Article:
Never Stop Driving #77: Cyberpod

Hagerty Media

In less than 48 hours, over three million people watched Hagerty’s latest YouTube video—a record for one of our productions. Three things combined for cinematic gold: host Jason Cammisa, the production crew, and Tesla’s outlandish Cybertruck. Cammisa used his uncommon and early access to properly explain why Tesla’s latest vehicle is more compelling for the new technology underneath its stainless steel skin than for its adolescent styling.

I’m going to eat a little crow here and change my opinion on the Cybertruck. It’s clear that a bunch of talented and sharp engineers were given free rein to devise innovative solutions. While I primarily love cars for how they drive, I’m a sucker for clever engineering and the people behind it. The Cybertruck is the best recent example of smart engineering since the engine in the Corvette Z06.

Meeting and interacting with car-company engineers and designers has been an unexpected perk of my strange career. My Hagerty Media colleagues and I have scores of stories about our years spent in and around the automotive industry, which is one reason I’ve just launched a podcast version of this newsletter: To bring you more in audio format.

The Never Stop Driving podcast is available on iTunes, Spotify, and YouTube. Like this newsletter, the pod is free to everyone because one of Hagerty’s goals is to spread car passion. On the show, we’ll cover a wide range of automotive topics, including interviews with the most interesting people in the car world. I expect it to evolve over time, so your feedback is welcome. Please give it a listen and help us spread the word with a positive rating.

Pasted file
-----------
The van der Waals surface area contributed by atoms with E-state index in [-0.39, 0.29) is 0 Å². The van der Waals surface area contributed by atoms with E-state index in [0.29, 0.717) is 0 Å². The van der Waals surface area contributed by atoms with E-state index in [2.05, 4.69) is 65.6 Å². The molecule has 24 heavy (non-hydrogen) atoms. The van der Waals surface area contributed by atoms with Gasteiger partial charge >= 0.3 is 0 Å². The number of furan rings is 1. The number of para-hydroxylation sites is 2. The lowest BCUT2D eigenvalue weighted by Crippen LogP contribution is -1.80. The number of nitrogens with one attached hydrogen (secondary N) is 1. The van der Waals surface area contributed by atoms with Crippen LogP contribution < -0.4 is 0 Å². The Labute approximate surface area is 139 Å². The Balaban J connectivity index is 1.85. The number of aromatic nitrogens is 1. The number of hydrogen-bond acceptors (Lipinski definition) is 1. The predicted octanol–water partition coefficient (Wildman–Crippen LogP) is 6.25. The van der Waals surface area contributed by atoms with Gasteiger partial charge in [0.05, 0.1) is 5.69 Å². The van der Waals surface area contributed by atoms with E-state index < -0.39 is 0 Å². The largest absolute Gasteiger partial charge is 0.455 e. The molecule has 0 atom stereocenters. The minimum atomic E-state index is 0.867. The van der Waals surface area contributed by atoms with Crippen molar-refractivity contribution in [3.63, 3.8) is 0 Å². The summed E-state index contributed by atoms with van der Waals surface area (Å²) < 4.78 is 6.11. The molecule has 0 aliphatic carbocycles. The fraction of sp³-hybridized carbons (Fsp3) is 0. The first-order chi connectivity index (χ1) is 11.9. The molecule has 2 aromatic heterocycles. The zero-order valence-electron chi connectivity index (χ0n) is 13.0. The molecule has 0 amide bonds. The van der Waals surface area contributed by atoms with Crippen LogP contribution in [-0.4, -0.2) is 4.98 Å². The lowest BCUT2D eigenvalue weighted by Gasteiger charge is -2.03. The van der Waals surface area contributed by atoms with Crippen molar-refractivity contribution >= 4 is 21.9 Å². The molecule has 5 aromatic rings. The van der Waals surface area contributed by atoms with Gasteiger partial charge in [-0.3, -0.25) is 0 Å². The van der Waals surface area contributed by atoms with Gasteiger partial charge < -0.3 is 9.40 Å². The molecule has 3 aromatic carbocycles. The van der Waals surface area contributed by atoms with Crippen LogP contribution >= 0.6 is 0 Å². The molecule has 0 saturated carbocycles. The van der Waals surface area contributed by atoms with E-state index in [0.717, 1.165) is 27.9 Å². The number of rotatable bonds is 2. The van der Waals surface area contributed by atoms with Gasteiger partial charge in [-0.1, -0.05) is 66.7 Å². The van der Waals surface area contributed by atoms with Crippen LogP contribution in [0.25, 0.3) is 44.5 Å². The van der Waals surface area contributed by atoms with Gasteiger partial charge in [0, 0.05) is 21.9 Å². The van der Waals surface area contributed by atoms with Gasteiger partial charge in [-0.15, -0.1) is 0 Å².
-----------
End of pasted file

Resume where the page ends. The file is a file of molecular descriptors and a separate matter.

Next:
December is turning out to be an exceedingly vibrant month for car fans and Hagerty Media. In addition to the above, Barn Find Hunter Tom Cotter showcased a stash of some 40 cars and Larry Chen went to the Toyota factory to see the first Lexus GX550, which will also be sold as the new Toyota Land Cruiser, roll off the line. As a former Land Cruiser owner, I can’t wait to drive the new one. This Monday, December 11, we’re also posting the 2024 Bull Market—our seventh annual roundup of cars our data team predicts will rise in value. Bull Market helps us show folks how cost effective it can be to own a classic car, and we’ve had a terrific track record. Check out the year-over-year results from last year’s list here.

The holiday present I’m most anticipating is the upcoming Ferrari movie. It debuts in theaters on December 25 and a review by someone I trust, The Wall Street Journal’s Dan Neil, suggests the filmmakers properly presented the supremely compelling tale of Enzo Ferrari. Watch the trailer and tell me your heart rate didn’t jump. I’m currently negotiating with my wife and family to go see it Christmas Day or at least go by myself. I’m hoping that Patrick Dempsey’s role in the film helps convince them to spend the evening with Dad in the theater. We recently interviewed Dempsey for behind-the-scenes color.

Be sure to frequently visit and bookmark Hagerty Media where we’re constantly publishing new material to entertain and inform you. Do the same to our YouTube channel and explore the back catalog. We hope you enjoy all that we produce.

Never Stop Driving!


P.S.: Your feedback is very welcome. Comment below!

Please share this newsletter with your car-obsessed friends and encourage them to sign up for the free weekly email. The easy-to-complete form is here. And if you’d like to support the efforts of Hagerty Media, please considering joining the Hagerty Drivers Club.